Our head office sets the standard for a 4-star green rating and will be the benchmark design for all Dube City architecture and the first green city precinct in Africa.
29º South is the first building in Dube City, a city venture that is geared for enormous growth. It spills out onto Dube Square and the Pedestrian Mall and has six commercial premises on the ground floor. Energy requirements in the building are reduced due to optimal orientation and smart building operational systems.
Through practising smart design, the use of natural light has been optimised. In addition to this, an intelligent lighting system has been installed; it includes occupancy sensors, as well as light sensors that calculate the amount of natural light entering the space and adjust accordingly to ensure that the lux level does not exceed that set by the green-star standard.
There are also heat, ventilation, cooling and carbon dioxide sensors. Exhaust risers extract the harmful fumes from the building. Rainwater is harvested for use in landscaping, and a rooftop
garden helps cool the building.
Preferential parking is given to fuel-efficient cars, and there are cyclist facilities.
We are committed to removing alien plants and restoring 600 hectares of disturbed land to functioning ecosystems within the next three years.
Alien clearing will occur on a further 900 hectares of the site earmarked for future development.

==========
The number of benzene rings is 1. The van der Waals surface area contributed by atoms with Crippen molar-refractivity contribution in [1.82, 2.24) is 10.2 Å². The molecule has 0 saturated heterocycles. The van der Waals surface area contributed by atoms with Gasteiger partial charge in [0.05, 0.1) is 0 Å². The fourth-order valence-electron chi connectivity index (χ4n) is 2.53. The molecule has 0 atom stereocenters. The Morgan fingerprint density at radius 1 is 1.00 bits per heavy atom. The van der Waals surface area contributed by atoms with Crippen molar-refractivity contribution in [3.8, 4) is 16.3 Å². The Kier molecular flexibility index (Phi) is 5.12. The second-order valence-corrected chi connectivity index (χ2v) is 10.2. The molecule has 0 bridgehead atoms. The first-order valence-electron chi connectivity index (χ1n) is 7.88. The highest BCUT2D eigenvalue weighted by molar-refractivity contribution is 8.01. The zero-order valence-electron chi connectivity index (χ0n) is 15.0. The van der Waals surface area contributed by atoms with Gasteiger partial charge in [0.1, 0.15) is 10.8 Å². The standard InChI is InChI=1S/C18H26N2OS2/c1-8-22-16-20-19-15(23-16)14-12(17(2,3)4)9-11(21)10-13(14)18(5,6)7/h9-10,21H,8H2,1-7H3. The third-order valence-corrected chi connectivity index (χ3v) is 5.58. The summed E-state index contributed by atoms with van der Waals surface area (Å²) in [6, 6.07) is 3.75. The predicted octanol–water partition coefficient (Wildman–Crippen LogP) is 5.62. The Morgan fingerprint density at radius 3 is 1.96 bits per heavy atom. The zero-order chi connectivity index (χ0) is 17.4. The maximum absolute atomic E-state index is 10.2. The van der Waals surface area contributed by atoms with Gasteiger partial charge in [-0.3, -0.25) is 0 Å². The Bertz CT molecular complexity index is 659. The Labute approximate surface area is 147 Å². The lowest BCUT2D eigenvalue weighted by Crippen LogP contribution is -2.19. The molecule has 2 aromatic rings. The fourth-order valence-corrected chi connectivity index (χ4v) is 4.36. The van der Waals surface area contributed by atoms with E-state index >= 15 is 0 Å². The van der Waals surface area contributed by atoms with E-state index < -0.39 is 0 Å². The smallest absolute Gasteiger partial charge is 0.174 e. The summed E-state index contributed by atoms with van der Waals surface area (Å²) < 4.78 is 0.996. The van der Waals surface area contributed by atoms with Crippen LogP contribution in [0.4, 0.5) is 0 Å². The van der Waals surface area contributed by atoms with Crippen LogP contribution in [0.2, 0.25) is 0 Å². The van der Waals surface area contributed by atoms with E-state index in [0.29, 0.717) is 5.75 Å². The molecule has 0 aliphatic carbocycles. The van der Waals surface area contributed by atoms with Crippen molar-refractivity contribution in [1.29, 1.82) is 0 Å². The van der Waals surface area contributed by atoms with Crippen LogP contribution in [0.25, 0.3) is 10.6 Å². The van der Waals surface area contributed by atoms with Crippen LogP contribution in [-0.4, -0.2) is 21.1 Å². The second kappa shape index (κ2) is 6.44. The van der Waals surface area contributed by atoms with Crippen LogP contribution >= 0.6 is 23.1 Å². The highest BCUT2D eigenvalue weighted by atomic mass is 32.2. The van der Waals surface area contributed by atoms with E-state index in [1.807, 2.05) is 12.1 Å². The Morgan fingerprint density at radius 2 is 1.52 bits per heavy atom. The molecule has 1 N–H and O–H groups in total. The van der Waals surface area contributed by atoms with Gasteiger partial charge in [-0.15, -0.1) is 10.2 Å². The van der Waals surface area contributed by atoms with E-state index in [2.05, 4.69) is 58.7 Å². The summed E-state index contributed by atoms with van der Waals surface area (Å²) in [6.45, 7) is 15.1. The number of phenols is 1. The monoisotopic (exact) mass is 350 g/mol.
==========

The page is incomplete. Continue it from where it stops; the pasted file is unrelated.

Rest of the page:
Restored areas will be transformed into usable spaces by creating pathways, walkways and bicycle routes for the public to enjoy. The project is aimed at offsetting the environmental impact of Dube TradePort’s developments.
Through the reintroduction of indigenous species, including rare and endangered plants, the project will create an aesthetically pleasing environment and healthy ecosystems, rich in biodiversity, that provide habitat for a wide range of species.
In short, through responsible management practices, Dube Rehab will be creating an environment that will be suitable for nature and industry to co-exist.
Green initiatives other than the rehabilitation and restoration project include: water demand management and conservation, solar photovoltaic energy, rainwater harvesting, as well as carbon and energy audits from our head office (29º South) and the TradeHouse.